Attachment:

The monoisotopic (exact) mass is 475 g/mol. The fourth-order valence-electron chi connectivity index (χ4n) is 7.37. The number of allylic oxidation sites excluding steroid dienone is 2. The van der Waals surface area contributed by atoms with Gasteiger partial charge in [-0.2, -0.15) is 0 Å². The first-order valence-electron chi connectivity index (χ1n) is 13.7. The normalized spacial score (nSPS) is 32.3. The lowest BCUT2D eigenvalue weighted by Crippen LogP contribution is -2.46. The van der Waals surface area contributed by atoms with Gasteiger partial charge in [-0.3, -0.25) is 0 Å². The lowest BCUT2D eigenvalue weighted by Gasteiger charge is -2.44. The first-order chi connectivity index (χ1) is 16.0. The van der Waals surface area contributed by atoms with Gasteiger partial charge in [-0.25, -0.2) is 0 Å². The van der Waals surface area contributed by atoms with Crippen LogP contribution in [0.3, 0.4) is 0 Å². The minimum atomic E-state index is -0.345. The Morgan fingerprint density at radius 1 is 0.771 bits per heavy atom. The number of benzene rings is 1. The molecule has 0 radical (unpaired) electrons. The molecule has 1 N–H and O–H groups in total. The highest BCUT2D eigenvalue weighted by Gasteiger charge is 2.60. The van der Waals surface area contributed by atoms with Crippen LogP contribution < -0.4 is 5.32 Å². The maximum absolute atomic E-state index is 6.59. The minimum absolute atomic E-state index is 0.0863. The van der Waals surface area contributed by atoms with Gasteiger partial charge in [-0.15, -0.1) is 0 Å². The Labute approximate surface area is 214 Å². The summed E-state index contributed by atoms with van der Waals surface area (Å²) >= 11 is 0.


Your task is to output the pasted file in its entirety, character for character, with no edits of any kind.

The monoisotopic (exact) mass is 475 g/mol. The fourth-order valence-electron chi connectivity index (χ4n) is 7.37. The number of allylic oxidation sites excluding steroid dienone is 2. The van der Waals surface area contributed by atoms with Gasteiger partial charge in [-0.2, -0.15) is 0 Å². The first-order valence-electron chi connectivity index (χ1n) is 13.7. The normalized spacial score (nSPS) is 32.3. The lowest BCUT2D eigenvalue weighted by Crippen LogP contribution is -2.46. The van der Waals surface area contributed by atoms with Gasteiger partial charge in [-0.3, -0.25) is 0 Å². The lowest BCUT2D eigenvalue weighted by Gasteiger charge is -2.44. The first-order chi connectivity index (χ1) is 16.0. The van der Waals surface area contributed by atoms with Gasteiger partial charge in [-0.25, -0.2) is 0 Å². The van der Waals surface area contributed by atoms with Crippen LogP contribution in [0.3, 0.4) is 0 Å². The minimum atomic E-state index is -0.345. The Morgan fingerprint density at radius 1 is 0.771 bits per heavy atom. The number of benzene rings is 1. The molecule has 0 radical (unpaired) electrons. The molecule has 1 N–H and O–H groups in total. The highest BCUT2D eigenvalue weighted by Gasteiger charge is 2.60. The van der Waals surface area contributed by atoms with Crippen LogP contribution < -0.4 is 5.32 Å². The maximum absolute atomic E-state index is 6.59. The minimum absolute atomic E-state index is 0.0863. The van der Waals surface area contributed by atoms with Gasteiger partial charge in [-0.15, -0.1) is 0 Å². The Labute approximate surface area is 214 Å². The summed E-state index contributed by atoms with van der Waals surface area (Å²) >= 11 is 0.